Tuesday, May 28, 2013

Two Factor Authentication Adoption

Two factor authentication appears to be one of the current hot topic in information security. Many of us have been complaining for years, if not decades, that password-based authentication is weak and that it should be abandoned sooner, rather than later.

As a quick summary: authentication is the process of verifying a claim of identity. That verification can be achieved by developing a properly designed process which combines multiple "factors". These factors can include physical tokens (something you have), knowledge of some shared secret (something you know) and something that is uniquely measurable about you as a person (something you are). There are more factors, but, as of yet, they are not as common. One that seems to be gaining some traction is somewhere you are (geo-fencing), but technically that is more an access control than an authentication mechanism.

An easy example, that we are are all familiar with, is an ATM card. A person requires a physical token (the ATM card) and a shared secret (your PIN code) to withdraw cash from a machine. Just having the card is not enough, nor is just having the PIN code.

There are plenty of ways to get around the card+PIN limitation (a gun to your head will work nicely...), but in general, combining two factors could be sufficient to achieve an acceptable level of security.

Note how nicely U.S. credit cards, that merely require possession of an item (the card), or knowledge of the information printed on the card contrasts with many E.U. credit cards that require the card and a PIN code.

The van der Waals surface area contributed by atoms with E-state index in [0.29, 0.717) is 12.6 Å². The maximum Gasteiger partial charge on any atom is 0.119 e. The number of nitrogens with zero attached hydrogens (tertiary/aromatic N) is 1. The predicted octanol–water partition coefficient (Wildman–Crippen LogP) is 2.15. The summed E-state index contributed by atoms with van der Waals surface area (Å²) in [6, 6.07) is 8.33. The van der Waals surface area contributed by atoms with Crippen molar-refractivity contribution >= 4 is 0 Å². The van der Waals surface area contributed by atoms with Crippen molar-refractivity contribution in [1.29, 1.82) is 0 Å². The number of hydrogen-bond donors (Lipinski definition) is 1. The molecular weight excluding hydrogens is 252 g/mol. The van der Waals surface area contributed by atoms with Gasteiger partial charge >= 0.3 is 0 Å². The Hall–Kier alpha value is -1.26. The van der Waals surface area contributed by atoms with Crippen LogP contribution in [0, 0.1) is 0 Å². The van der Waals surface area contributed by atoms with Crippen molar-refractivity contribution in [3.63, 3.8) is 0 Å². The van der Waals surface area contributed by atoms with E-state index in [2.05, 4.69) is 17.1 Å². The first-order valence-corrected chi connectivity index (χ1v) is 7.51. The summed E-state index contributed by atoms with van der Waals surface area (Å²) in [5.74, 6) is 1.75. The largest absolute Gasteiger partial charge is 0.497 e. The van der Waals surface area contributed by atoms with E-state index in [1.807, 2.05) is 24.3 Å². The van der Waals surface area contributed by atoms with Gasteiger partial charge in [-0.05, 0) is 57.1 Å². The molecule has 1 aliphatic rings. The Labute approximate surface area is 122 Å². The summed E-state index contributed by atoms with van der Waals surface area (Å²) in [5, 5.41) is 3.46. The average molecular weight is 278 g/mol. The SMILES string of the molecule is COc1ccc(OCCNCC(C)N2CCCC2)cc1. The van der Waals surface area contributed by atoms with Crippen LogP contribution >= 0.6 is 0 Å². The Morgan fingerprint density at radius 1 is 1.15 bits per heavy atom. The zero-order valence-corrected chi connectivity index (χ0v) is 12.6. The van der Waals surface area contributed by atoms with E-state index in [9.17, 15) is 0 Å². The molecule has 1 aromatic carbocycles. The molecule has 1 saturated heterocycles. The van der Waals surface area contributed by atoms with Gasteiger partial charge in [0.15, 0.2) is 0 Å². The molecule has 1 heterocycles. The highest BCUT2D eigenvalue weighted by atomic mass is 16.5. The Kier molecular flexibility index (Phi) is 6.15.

Unfortunately, when we transition to an online world, we run into some trouble.

Two Factor Authentication typically requires some form of specialized hardware. Specialized hardware has a tendency to be expensive, prone to error, and people generally don't like having to worry about yet another single purpose gadget.

Lately though, the limitations of using two-factor seem to be less than a problem than they have been. People carry cell phones, and most phones are now fully matured computing platforms. Recently Twitter has jumped on the bandwagon by providing two-factor based authentication based on text messaging a randomly generated number to the cell phone on record. Nothing beats true randomness. And while cell phones can be cloned and malware can be written to look at cached SMS messages, there is little doubt that 2FA is still better than just relying on a single password.

Google has been supporting two-factor authentication based on open standards for quite a while now using a dedicated smart phone App, or by using pre-generated transaction numbers.

Because Google decided to build their two-factor authentication fully on open standards, it is actually ridiculously easy to integrate with. I was able to write a Google 2 Factor integration backend in Python in less than two hours on a rainy Saturday evening. Because of the fact that Google 2FA is based on open standards, it is becoming more widely adopted in the consumer market than any 2FA mechanism that I am aware of has ever been.

Unlike dealing with RSA (or one of its competitors) using the Google Authenticator as a platform for integration is virtually risk-free from a vendor lock-in perspective; since everything is based on open standards (RFC 4226 and RFC 6238) you don't depend on Google's offerings AT ALL.

Now that it is becoming normal to offer 2FA as an opt-in mechanism, there is really no reason why, in a corporate setting, 2FA should not be more widely used. The complexity of managing multiple factors is still there, and there are still many ways do get it wrong, but since user acceptance seems to be growing at the moment, it is really a good time to start playing with this technology and to take it past the technology playground level.

The need for dedicated devices is also diminishing. Cell phones are becoming smarter, and people are becoming smarter in the way that they use them.

Two Factor Authentication is not a silver bullet. There are still many ways in which to get it wrong. But, by not doing anything, we're not going to learn, and we're not going to advance. It is time to get started. Begin with you password reset/recovery mechanisms, and take it from there.

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